The commander had said it was supposed to be only three hours until the attack halted, but it seemed more on the lines of five or six. After he had gone back out into the battle I had seen him thrice more before the night was through, replacing the splint and support for his internals. I have to give him credit, though, for not abandoning the fight outside. It served to bolster the defense crews' morale noticeably. And by morning we were mopping up the remnants of the demon-squad that had launched the assault.

Currently, Sam and I were taking surveys of our patients as they recovered when we came across one of the mass recovery rooms that had a view into the courtyard. "Have those windows blotted out from the middle down to the bottom," I ordered, seeing that the once green fields had been turned to ash colored crematoriums for the enemy bodies.

No souls left in them, I reflected heavily, then shook the thought aside.

Our Strikedramon patient was recovering nicely. His bio-tank had stopped any infections that might have begun otherwise, and new scales were already replacing the dead flesh that covered more than half his body. The delirium of the night had left him unable to recognize either myself or Sam, and we conducted our rounds without incident. I don't think I could stand to leave someone I knew, not after Ea.

Once our rounds were completed we found ourselves in the officers' mess hall, dining on native wildlife. The mood was a somber one, even though we had defended our walls well enough (one of the walls had been destroyed, but was rapidly being rebuilt). Several of our chief physicians had been killed in the siege on the way to their duty stations, as well as several valued officers in the defense crew.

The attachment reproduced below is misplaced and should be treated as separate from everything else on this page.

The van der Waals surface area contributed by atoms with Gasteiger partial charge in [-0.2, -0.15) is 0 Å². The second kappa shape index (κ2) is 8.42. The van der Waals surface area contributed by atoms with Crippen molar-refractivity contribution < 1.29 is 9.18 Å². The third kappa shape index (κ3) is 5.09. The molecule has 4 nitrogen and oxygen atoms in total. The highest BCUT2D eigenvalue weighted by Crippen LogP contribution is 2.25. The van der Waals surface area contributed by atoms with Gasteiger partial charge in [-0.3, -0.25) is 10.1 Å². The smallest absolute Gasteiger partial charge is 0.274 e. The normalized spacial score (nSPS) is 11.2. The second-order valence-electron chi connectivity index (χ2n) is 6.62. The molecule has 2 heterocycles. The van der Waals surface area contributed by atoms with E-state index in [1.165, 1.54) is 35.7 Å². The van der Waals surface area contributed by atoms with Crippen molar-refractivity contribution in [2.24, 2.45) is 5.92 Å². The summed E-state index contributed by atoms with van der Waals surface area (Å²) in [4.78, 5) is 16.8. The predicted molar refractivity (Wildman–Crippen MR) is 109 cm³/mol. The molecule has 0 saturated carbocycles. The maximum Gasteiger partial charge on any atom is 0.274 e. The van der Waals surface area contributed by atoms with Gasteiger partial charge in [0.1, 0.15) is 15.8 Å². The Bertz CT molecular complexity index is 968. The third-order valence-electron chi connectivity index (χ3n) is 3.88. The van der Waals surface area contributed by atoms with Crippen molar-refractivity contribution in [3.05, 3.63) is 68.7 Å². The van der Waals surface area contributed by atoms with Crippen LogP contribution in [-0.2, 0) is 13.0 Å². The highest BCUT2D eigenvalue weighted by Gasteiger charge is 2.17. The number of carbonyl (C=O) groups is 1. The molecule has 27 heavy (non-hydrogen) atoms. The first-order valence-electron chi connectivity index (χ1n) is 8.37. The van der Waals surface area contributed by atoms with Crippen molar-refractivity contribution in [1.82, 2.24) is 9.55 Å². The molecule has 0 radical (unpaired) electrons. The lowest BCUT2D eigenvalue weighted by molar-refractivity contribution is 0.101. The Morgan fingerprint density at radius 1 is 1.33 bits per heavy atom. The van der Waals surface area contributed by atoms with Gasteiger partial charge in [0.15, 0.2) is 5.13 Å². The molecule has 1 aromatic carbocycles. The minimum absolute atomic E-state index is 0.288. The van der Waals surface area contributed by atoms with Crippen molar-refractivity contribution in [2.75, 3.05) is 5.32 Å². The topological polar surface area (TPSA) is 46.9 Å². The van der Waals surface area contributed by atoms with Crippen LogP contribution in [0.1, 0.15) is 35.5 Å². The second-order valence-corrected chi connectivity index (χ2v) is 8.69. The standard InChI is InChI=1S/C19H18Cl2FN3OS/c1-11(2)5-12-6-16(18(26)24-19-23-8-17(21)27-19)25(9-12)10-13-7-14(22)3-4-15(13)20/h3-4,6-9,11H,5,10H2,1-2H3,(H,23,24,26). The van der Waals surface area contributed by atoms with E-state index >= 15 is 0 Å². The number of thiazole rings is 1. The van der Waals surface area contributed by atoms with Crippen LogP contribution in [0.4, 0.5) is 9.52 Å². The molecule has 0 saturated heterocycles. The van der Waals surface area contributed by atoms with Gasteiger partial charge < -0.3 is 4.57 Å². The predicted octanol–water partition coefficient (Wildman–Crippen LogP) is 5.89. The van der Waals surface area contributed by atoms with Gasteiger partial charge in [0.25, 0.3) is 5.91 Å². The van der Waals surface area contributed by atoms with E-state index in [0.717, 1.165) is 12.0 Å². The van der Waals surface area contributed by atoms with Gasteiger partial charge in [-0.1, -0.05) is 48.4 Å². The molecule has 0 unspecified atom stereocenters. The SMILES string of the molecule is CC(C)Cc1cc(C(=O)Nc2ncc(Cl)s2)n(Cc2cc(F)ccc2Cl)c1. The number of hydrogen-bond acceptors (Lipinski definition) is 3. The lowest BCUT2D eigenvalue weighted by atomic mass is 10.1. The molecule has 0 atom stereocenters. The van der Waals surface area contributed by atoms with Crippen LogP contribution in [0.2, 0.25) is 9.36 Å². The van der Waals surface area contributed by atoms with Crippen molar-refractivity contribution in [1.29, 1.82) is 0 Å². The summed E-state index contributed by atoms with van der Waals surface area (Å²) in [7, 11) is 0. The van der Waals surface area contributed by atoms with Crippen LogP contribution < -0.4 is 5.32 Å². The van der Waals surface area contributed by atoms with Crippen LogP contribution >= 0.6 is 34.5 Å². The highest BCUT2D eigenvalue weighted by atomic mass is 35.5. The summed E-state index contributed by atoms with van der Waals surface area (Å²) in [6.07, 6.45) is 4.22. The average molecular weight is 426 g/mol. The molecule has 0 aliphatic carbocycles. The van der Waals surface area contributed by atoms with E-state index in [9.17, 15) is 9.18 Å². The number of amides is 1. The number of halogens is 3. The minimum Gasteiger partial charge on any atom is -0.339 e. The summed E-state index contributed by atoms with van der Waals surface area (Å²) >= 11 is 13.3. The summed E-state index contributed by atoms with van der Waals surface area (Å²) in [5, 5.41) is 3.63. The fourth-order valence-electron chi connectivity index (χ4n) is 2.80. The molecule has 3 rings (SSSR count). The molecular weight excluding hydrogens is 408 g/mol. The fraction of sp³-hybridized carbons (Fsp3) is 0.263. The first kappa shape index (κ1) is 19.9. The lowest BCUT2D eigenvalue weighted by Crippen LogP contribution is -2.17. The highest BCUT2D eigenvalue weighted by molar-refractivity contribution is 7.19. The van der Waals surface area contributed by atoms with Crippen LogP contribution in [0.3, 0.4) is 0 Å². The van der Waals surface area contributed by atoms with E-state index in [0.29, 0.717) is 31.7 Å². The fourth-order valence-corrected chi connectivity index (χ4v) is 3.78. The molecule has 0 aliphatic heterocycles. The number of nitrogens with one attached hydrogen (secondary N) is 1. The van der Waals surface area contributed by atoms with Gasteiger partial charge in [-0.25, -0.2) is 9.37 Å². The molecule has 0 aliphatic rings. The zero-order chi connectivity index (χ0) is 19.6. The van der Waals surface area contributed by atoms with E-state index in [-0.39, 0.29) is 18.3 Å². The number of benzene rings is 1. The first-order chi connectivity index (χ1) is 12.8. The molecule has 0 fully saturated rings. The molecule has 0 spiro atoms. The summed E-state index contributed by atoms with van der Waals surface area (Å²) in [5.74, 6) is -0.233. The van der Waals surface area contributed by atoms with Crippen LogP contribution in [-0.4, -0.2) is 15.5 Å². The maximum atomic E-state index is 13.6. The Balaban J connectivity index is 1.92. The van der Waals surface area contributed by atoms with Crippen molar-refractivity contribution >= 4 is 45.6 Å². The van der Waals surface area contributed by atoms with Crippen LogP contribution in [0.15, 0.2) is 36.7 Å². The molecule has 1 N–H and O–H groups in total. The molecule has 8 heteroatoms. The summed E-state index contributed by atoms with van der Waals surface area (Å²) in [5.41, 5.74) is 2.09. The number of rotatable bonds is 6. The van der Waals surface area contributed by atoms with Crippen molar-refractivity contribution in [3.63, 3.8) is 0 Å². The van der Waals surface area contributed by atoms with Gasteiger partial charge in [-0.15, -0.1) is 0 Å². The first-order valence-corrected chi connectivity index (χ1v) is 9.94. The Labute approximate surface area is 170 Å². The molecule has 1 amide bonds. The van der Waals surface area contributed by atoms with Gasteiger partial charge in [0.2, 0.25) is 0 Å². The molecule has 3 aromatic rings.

The damage the fortress had taken was minor, except for the breach in the wall. Four turrets had been destroyed, killing the crews inside, and the central food gardens had been torched as well. Thankfully, the base commander had asked for several months of backup supplies.

The real problem came from our recent lack of communications. The external com-rays had been one of the targets of the attack, presumably so that we would not be able to call for support. Whatever the case, the Enemy had done a fantastic job of blowing our com array to bits.

"Grey?" Sam asked idly from beside me. "Do you the rumors are true—that the war is almost over?" She slipped an arm around me tightly and I could tell that she hoped with all her might that it would be over soon. "I wouldn't mind seeing Muspelshiem again."

"I wouldn't mind seeing Kishar again, either.

The station rolled away from me as if on a track. Elder stood by silently, waving a large claw goodbye. It was a shame that no one else had come to see me off, but not unexpected. All of them had jobs and could not afford to take any time off from them, even for me.

After boarding the transport it had been a little bit of a challenge to get my bag into the overhead compartment, so I stuck it under the seat instead. The conductor smiled benignly, knowing where I was headed, though he made it a point to not talk to me. I suppose that it was his job to navigate, not talk, and that it required his full attention. Never mind the poor Agumon in the back who was leaving home for the first time.

Ah well.

I sighed and watched out the window. The navigator had worked the transport up to a terrific speed and the landscape flashed past me like a Thundermon on a caffeine high. Soon we'd be out of Kishar proper and on our way to basic. Finally the last of the outskirts and suburbs flew away behind us and faded into the horizon. For a long while I sat watching the farmland. Once in a while there would be another transport going the opposite direction and it would vanish as quickly as it had come.

I had brought very few things with me, mostly personal effects, so there was nothing for me to do but take a nap and hope that I would arrive sometime during my sleep. I had no such luck in that endeavor and by the time I woke up, the transport was still several hours out from the encampment.